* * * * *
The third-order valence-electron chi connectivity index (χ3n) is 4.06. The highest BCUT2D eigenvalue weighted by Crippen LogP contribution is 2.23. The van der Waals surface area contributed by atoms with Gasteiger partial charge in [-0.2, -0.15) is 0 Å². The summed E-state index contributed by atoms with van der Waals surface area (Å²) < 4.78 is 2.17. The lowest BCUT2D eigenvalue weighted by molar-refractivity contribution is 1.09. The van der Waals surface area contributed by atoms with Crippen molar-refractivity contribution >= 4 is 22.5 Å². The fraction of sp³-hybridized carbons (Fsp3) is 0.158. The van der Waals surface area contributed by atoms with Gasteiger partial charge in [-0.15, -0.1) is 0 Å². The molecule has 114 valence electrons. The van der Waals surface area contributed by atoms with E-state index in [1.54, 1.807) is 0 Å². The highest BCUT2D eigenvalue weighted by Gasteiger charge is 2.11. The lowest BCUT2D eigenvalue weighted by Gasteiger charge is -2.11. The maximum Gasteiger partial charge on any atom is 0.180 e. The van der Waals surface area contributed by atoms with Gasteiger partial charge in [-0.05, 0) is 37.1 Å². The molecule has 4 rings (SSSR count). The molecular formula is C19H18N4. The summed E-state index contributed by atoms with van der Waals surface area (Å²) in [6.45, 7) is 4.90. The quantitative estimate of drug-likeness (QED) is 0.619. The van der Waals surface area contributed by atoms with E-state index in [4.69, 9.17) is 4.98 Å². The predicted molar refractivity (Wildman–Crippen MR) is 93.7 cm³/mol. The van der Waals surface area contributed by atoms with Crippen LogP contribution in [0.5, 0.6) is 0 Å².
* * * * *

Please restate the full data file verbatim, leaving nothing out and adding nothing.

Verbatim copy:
The third-order valence-electron chi connectivity index (χ3n) is 4.06. The highest BCUT2D eigenvalue weighted by Crippen LogP contribution is 2.23. The van der Waals surface area contributed by atoms with Gasteiger partial charge in [-0.2, -0.15) is 0 Å². The summed E-state index contributed by atoms with van der Waals surface area (Å²) < 4.78 is 2.17. The lowest BCUT2D eigenvalue weighted by molar-refractivity contribution is 1.09. The van der Waals surface area contributed by atoms with Crippen molar-refractivity contribution >= 4 is 22.5 Å². The fraction of sp³-hybridized carbons (Fsp3) is 0.158. The van der Waals surface area contributed by atoms with Gasteiger partial charge in [-0.15, -0.1) is 0 Å². The molecule has 114 valence electrons. The van der Waals surface area contributed by atoms with E-state index in [1.54, 1.807) is 0 Å². The highest BCUT2D eigenvalue weighted by Gasteiger charge is 2.11. The lowest BCUT2D eigenvalue weighted by Gasteiger charge is -2.11. The maximum Gasteiger partial charge on any atom is 0.180 e. The van der Waals surface area contributed by atoms with Gasteiger partial charge in [-0.05, 0) is 37.1 Å². The molecule has 4 rings (SSSR count). The molecular formula is C19H18N4. The summed E-state index contributed by atoms with van der Waals surface area (Å²) in [6.45, 7) is 4.90. The quantitative estimate of drug-likeness (QED) is 0.619. The van der Waals surface area contributed by atoms with E-state index in [4.69, 9.17) is 4.98 Å². The predicted molar refractivity (Wildman–Crippen MR) is 93.7 cm³/mol. The van der Waals surface area contributed by atoms with Crippen LogP contribution in [0.5, 0.6) is 0 Å².